In more recent times you may have also heard the term “Integrative medicine”, a term recently adopted by a number of government and educational organizations, intended to highlight the use of multiple therapy and treatment approaches in order to achieve the best outcomes for mind-body wellbeing. From a very simplistic perspective, this could be viewed as the combination of Eastern and Western medical practices, and both can, and arguably should, be used in tandem whenever necessary.

Who Is Yoga Therapy Suitable For?

Put simply, yoga therapy is suitable for everyone. Yoga therapy is therapeutic in nature, and importantly, designed uniquely for the individual in question. For example, with lower back pain, there are very specific yoga positions and postures for strengthening and supporting the back. Similarly, with post-traumatic stress disorder (PTSD), there are gentle, specialized ways of regulating the nervous system, and in autism spectrum disorders, specific yoga postures can be used to reduce heightened sensory arousal and promote emotional regulation.

For anyone suffering from anxiety, this is an important point. Yoga therapy is never about who’s the strongest or most flexible, but what’s best for you. If that involves sitting in a chair conducting simple yoga postures, then there’s absolutely nothing wrong with that. Everything should be conducted in a supportive and therapeutic environment where compassion and understanding become the core tenants.

Whatever your age, body shape or fitness level, you can apply yoga therapy to your own self-care routine, addressing mind, body and soul in order to help manage and treat the symptoms of anxiety. Recovery from anxiety isn’t an easy task, and we often experience setbacks, but incorporating yoga therapy into our daily lives can give us the tools we need to manage our anxiety — and maybe, one day, overcome it.

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Carl Sagan Returns to His Old Sixth-Grade Classroom to Turn a New Generation of Kids On To Science

All throughout his career, Carl Sagan cited the events in his formative years that set him on the road to becoming, well, Carl Sagan: the introduction to ”skepticism and wonder” provided by his parents; his visit to the 1939 New York World’s Fair; his first trips to the public library, the American Museum of Natural History, and the Hayden Planetarium; […]

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Autistic Teens Prone to Depressive Symptoms – Especially if Bullied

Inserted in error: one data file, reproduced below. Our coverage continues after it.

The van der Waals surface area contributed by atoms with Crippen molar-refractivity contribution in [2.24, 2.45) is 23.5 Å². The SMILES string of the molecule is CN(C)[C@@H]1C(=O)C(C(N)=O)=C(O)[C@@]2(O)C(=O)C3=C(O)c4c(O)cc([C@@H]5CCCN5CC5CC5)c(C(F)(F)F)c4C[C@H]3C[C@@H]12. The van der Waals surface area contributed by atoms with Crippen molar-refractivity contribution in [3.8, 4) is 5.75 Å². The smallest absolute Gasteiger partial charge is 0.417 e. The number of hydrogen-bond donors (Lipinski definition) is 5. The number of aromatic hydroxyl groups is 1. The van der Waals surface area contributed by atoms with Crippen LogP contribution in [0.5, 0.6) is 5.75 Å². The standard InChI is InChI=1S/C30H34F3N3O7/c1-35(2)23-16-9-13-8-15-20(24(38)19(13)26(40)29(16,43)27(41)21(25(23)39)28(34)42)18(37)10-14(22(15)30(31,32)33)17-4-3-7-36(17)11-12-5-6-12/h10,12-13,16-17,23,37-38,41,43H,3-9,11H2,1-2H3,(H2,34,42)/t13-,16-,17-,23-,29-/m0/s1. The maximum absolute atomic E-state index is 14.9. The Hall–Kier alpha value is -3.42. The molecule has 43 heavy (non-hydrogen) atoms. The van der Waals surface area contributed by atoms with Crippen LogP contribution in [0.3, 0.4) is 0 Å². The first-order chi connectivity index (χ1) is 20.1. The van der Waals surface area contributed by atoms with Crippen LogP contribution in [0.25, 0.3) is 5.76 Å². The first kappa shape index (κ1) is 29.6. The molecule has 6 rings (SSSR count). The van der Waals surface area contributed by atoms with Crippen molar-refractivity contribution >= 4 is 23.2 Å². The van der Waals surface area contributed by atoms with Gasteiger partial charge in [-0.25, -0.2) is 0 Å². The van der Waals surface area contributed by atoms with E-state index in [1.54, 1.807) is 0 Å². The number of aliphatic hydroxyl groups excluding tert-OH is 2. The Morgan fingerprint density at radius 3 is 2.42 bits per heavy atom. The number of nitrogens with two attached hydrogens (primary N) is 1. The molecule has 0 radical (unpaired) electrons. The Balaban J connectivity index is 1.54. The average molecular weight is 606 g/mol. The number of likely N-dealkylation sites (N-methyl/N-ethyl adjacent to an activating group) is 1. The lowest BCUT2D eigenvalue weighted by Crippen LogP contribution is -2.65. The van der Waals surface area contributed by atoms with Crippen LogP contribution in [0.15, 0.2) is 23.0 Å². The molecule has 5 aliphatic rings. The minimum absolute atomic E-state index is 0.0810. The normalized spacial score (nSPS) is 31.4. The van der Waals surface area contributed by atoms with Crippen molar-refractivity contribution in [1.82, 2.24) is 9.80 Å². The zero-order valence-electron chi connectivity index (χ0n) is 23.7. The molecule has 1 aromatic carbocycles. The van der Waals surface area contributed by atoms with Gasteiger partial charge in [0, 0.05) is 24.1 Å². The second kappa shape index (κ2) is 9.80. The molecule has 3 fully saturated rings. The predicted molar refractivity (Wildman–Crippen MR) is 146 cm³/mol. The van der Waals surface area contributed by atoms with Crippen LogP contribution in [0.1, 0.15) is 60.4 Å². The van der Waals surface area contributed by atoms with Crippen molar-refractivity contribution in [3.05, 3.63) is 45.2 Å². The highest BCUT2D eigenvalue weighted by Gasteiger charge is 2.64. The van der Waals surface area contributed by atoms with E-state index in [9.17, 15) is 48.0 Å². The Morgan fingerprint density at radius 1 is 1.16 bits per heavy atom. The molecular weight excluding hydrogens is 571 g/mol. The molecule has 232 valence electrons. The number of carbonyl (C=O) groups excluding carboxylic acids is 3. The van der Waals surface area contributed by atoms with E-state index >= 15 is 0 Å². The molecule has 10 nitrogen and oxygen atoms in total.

Researchers have discovered that teenagers with difficulties in social communication, including autism, have higher rates of depressive symptoms, especially if they are being bullied.

Investigators from the University of Bristol used questionnaires along with clinical and genetic information to study 6,091 young people from the Children of the 90s longitudinal study. They found children with autism and those with autistic traits had more symptoms of depression when they were 10 years old than their peers and that this continued at least up to the age of 18.

Children with difficulties in social communication were also more likely to have a diagnosis of depression at 18 and the findings suggest an increased risk for those who suffered from bullying.

The researchers did not find any link between having higher genetic tendencies towards autism and depressive symptoms.

Dr. Dheeraj Rai, a senior lecturer in Psychiatry at the Centre for Academic Mental Health, said, “We still know very little about why mental health problems are common in autism and what could be done to address them.

“Thanks to the wealth of data collected within the Children of the 90s study, we tracked the development of depressive symptoms in children with autism and autistic features up to the age of 18 years.

“We found that these children have more depressive symptoms than their peers at age 10 and these continue through adolescence to age 18, especially in children who reported being bullied.

“More research needs to be done to understand other pathways contributing to the risk of depression in autism across the life course. The findings suggest that focusing on the role of traumatic experiences such as bullying and interventions targeting these, could be important and may have the potential to make a real difference to the wellbeing of autistic people.”

Dr. Alan Emond, Professor of Child Health at the University of Bristol added: “Bullying can be detrimental to anyone’s mental health, but young people with social communication difficulties and other autistic traits seem to be particularly vulnerable.